WATCH ABOVE: 16×9’s “Liquidating the Forests” follows the trail of illegal lumber stolen in Russia, shipped to China and sold in Canada.
Ron Ander spent more than three decades selling Canadian hardwood floors made almost entirely from the oaks, maples and birches cut from the vast deciduous forests which blanket Ontario, Quebec and the northeast United States. No more, though.
For the last 10 years, Ander has had a front row seat to the erosion of Canada’s hardwood and engineered flooring business, as it’s succumbed to incursions from cheaper flooring made in China, woods of dubious origin that have undermined the viability of domestic products and may pose potential health risks to Canadian consumers.
“He sells made-in-Canada hardwood flooring that’s made in China, if you know what I mean,” Ander said this week.
The 63-year-old president and general manager of Hardwood Flooring Stores Ltd in Toronto was speaking about one of his competitors across the street. But at this point, it might as well have been any number across the country.
“This business has gone down the sewer,” Ander lamented.
Experts in the hardwood flooring retail business suggest as much as three quarters of all hardwood flooring sold through big-box renovation chains and other direct-to-public retailers now hails from Chinese producers.
That amount has surged from well below 20 per cent just a decade ago.
The problem isn’t so much lower cost competition – at least from the perspective of the consumer, who has benefited from lower prices – but where the flooring is sourced from.
And as Chinese wood-based flooring imports continue to grow, there’s also increasing concern about the lax oversight in China over chemicals used in its manufacturing, such as urea-formaldehyde or “UF”, a known carcinogen.
WATCH: Don Finkell is chairman of the Hardwood Federation. Working with environmental and industry groups, he developed voluntary standards for importers to make sure they are bringing in legally cut wood.
Consumers in dark
Yet the majority of consumers don’t know any of that; still under the impression – ruse even – that the oak floor in the dining room is made from trees culled sustainably from a not-too-distant Canadian countryside rather than a depleted forest that may or may not have been illegally logged half a planet away.
But in at least some cases, that’s exactly what’s happening.
In one of Ander’s stores sits about 20,000 feet of flooring that purports to be made here. “I’ve got the box right here. It says ‘solid hardwood flooring, Quebec, Canada,’” Ander said.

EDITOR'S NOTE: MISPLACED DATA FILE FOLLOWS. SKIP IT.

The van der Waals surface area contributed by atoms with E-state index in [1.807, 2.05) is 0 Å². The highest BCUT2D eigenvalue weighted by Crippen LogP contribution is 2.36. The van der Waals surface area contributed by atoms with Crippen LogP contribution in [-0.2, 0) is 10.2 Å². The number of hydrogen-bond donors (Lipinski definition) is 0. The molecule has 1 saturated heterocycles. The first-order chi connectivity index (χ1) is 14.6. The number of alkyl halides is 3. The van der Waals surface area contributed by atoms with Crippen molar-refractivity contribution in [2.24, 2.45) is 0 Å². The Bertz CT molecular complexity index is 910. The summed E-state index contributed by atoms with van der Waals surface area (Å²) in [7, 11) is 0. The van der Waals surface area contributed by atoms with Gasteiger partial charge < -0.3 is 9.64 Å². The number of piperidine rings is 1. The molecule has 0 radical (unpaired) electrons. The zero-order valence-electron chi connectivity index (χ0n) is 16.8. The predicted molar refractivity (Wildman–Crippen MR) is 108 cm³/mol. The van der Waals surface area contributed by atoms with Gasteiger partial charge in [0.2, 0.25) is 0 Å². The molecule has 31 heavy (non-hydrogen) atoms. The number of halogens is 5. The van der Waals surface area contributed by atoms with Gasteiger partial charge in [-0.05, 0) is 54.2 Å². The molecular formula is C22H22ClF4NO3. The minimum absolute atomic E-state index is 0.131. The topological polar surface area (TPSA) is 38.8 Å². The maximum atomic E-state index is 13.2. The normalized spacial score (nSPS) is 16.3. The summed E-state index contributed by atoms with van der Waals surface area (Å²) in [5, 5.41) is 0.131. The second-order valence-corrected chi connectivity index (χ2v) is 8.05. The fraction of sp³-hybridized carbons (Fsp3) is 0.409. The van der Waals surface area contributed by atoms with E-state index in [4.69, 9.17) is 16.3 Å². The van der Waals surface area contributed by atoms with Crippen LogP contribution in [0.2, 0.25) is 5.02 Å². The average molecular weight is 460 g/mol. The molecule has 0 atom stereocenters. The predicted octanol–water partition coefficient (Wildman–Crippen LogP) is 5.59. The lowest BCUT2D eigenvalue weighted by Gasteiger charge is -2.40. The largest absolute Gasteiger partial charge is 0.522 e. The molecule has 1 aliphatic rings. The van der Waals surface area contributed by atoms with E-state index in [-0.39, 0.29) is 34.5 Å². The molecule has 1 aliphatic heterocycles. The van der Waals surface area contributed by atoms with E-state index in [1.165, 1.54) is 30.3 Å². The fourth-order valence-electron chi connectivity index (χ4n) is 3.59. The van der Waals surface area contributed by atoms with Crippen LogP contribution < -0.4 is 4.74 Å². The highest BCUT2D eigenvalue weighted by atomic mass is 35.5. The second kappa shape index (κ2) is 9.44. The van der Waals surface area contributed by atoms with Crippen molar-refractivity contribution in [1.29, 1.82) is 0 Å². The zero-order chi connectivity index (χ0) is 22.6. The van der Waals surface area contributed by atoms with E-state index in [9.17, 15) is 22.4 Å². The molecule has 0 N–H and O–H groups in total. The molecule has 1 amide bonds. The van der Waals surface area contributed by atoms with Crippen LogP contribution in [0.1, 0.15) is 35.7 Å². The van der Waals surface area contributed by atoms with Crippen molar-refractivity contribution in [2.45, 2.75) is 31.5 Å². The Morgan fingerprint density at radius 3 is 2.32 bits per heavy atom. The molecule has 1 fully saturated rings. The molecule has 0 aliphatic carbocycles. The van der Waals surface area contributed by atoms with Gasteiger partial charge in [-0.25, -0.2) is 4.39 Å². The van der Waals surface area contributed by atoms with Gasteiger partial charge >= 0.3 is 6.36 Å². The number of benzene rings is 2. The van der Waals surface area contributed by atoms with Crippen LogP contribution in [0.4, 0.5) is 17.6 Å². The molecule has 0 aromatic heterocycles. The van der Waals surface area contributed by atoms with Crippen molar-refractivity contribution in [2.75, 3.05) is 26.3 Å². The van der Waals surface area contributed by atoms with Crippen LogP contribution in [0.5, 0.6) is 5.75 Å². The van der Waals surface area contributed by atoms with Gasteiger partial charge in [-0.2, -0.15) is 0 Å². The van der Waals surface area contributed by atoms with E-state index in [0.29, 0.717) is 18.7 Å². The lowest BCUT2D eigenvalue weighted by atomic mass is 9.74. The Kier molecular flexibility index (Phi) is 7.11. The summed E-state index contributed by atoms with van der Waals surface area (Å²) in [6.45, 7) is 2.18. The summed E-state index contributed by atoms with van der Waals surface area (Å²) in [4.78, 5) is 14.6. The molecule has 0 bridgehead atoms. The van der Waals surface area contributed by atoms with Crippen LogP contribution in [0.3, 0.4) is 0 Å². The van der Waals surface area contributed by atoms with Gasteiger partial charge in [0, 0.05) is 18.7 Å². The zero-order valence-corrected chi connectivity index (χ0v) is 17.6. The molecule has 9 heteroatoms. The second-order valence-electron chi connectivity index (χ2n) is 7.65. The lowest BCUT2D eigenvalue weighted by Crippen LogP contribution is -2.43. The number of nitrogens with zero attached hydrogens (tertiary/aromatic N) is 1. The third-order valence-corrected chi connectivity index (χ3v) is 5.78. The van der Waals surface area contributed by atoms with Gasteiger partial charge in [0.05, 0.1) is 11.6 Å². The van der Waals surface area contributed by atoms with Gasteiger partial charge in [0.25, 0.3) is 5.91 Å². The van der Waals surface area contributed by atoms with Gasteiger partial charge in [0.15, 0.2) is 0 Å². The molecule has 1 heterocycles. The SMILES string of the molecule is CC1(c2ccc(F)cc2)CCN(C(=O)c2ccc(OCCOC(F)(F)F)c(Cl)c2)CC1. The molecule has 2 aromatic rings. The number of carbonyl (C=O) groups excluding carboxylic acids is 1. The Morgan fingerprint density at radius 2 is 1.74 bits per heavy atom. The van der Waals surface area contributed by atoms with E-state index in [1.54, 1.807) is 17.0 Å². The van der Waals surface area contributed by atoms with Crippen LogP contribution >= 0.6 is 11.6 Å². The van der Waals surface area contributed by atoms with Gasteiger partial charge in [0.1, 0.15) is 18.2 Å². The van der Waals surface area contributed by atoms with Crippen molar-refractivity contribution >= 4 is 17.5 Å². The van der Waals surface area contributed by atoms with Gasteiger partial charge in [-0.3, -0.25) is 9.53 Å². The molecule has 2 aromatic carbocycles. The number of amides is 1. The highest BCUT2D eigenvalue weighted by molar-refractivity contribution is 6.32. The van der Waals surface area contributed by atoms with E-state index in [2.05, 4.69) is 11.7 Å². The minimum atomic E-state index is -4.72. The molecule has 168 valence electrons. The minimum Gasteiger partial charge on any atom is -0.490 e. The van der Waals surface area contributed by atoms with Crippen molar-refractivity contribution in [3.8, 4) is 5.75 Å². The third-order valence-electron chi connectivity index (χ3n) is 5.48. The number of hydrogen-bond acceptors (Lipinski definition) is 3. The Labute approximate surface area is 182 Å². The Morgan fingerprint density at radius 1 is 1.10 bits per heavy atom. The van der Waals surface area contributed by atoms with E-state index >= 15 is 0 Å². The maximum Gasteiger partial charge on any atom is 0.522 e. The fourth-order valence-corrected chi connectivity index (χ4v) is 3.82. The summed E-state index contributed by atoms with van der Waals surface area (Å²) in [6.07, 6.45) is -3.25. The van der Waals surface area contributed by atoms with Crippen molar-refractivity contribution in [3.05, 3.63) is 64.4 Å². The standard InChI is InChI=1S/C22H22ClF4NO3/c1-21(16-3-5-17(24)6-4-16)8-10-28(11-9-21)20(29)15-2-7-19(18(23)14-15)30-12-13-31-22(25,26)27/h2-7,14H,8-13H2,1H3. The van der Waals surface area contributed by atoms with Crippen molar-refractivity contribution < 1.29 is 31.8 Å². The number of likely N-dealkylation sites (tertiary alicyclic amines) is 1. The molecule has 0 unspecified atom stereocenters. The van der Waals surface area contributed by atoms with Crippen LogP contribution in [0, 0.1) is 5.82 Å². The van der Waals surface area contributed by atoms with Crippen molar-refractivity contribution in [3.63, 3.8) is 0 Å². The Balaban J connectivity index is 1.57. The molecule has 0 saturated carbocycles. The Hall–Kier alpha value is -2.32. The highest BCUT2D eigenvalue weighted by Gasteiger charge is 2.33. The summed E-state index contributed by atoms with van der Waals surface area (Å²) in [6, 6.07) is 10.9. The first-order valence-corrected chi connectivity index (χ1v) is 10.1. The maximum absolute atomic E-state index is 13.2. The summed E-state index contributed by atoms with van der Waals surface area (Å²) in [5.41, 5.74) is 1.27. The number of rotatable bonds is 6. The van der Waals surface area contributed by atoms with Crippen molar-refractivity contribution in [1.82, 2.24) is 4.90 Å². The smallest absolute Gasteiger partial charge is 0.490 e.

“There’s not a chance this isn’t from China — not even close,” he said. The wood itself is South Asian Walnut.
He and other experts say the influx of Chinese hardwood products has seen wholesalers who once prided themselves on selling exclusively North American and European flooring, quietly slip the cheaper wares into showrooms and catalogues. And the contagion has spread far and wide.
A close look at Canada’s trade balance with China makes the point. In recent years, it has swung sharply in favour of the Chinese.
In 2013, Canada – a nation of forests — imported $219 million worth of hardwood flooring, mainly from China and the United States, according to the Forest Products Association of Canada.
Chinese hardwood flooring exports to Canada totalled $84 million of that sum. By comparison, in 2000 Chinese exports to Canada amounted to $3 million, according to Industry Canada data, a 2,700 per cent increase.
China is now neck and neck with the U.S. in hardwood flooring export into Canada, followed by Brazil, Malaysia and Indonesia.
Another major issue for domestic manufacturers is Canadian logs which are shipped to China for processing. Those logs are then turned into floors there and sent back and sold in Canada.
With growing access to cheap Chinese flooring, some domestic companies have ceased making Canadian hardwood, and instead are simply re-branding foreign products to give the appearance of being made here, experts say.
And with demand from wholesalers and retailers for domestic hardwood flooring taking a hit, some major sector players in its production have sold off or shuttered facilities.
In late 2011, forest product giant Tembec sold off its hardwood flooring plant in northern Ontario, saying the plant had become “non-core” to its business.
The facility was one of the biggest in the province producing tens of millions of dollars’ worth of high-quality flooring annually. The factory employed more than 60 workers.
Adapt or perish
Yet while foreign pressures have forced changes down the line within the Canadian market place – from manufacturers to wholesalers to retailers like Anders – some of Canada’s biggest players have adapted.
Firms like Toronto-based Satin Finish Hardwood Flooring Ltd. and Preverco in Quebec have pushed relentlessly to find new technological efficiencies in order to keep one step ahead of the low-cost competition.
Still, many domestic players appear to be going long on China, banking on the tide of cheaper hardwoods from the Asian giant continuing to rise.
Back in Toronto, Ander tells the story of the head Torlys, a main Canadian supplier, who has uprooted his family to move to mainland China to help foster business relationships.
Until recently, Torlys was a firm that historically sold European and North American sourced products only, Ander said.
Four months ago, Ander made the decision to move to zero Chinese-made flooring in his two stores. The final straw was when Torlys put Chinese samples in Ander’s showrooms without notifying him.
“We decided we didn’t like the idea they were slipping in new products without telling anybody,” he said.
Torlys did not respond to our request for comment.
— With files from Gil Shochat